Drawn to the increasingly organized women’s music scene, she found a lot of great music and kindred spirits but no jazz. While attending a workshop by pianist Michelle Rosewoman in a basement in the Haight she hooked up with three other aspiring female jazz musicians, which led directly to the creation of Alive! With Bill Evans’ former manager Helen Keane booking the ensemble they toured and performed widely and recorded three albums, “but whenever we did interviews we always ended up spending a lot of time answering questions about why there weren’t any men in the band,” she said. “Which was sad, because there was a lot to say about the music.”
Around the time the band’s decade-long run was coming to an end, she got a call from Bobby McFerrin, who had catapulted from the Bay Area scene into national prominence with the release of his eponymous 1982 debut album on Elektra. Looking to create a vocal ensemble capable of expanding on the vocal techniques he’d been investigating, McFerrin hired her for the first incarnation of Voicestra, an ensemble she continues to perform with. In addition to WeBe3, she also performs under her own name with Spontenious, her powerhouse band featuring Peruvian-born drummer Alex Acuña, Mexican-born bassist Abraham Laboriel, and Venezuelan-born pianist Otmaro Ruiz, three of Los Angeles’s most sought after studio musicians.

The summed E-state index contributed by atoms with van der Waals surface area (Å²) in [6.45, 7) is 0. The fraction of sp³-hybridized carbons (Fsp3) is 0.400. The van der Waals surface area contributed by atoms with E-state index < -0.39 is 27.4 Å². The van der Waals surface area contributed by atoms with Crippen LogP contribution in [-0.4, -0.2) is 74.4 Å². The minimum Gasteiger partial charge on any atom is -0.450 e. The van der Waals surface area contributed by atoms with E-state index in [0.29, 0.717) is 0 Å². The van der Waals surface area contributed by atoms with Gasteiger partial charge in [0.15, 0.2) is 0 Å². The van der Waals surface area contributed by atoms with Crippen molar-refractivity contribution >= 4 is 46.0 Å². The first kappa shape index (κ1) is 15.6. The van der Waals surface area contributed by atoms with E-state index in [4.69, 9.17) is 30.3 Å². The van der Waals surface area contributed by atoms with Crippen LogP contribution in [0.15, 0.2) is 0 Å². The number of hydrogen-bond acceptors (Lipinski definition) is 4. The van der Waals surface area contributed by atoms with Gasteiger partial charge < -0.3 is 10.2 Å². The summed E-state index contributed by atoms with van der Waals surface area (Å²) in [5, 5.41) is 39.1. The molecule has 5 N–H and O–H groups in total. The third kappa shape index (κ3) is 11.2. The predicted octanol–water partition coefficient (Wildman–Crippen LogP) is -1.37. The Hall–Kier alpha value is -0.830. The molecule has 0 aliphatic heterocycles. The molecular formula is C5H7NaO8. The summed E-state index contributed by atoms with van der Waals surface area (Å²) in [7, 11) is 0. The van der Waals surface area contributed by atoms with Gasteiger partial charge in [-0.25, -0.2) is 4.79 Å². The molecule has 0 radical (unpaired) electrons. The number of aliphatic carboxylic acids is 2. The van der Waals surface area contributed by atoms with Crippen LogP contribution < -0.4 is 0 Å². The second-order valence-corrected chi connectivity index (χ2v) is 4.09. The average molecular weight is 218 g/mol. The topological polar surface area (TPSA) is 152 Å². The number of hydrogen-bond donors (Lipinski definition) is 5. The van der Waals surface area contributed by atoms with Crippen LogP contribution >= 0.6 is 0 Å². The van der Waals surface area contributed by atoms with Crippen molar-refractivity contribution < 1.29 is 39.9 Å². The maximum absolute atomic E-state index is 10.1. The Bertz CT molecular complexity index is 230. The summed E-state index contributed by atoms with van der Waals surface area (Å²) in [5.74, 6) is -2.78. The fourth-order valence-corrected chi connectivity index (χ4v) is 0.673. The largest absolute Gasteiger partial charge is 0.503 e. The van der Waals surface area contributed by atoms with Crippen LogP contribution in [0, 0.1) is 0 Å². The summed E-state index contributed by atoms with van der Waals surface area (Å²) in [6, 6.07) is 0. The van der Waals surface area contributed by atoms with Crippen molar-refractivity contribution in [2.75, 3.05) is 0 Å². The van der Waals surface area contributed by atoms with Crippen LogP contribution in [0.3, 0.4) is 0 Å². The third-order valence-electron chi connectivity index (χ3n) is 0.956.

A riveting performer, Rhiannon may have made her biggest impact as a teacher. She’s offered classes, workshops and seminars in a wide array of settings, including Boston’s Berklee College of Music, where she recently spent several years on faculty before deciding that she no longer wanted to deal with the commute from Hawaii. She draws on her vast store of bandstand experience, particularly the lessons gleaned from her years with McFerrin.
“In order for improvisation to be appealing, it needs to have a really interesting rhythmic base and melodic content,” Rhiannon said. “In my teaching I really integrate rhythm and melody, and that’s been the stuff of the last 30 years.”
Andrew Gilbert, whose Berkeleyside music column appears every Thursday, also covers music and dance for the San Jose Mercury News, Contra Costa Times, Los Angeles Times, Boston Globe and KQED’s California Report. He lives in west Berkeley.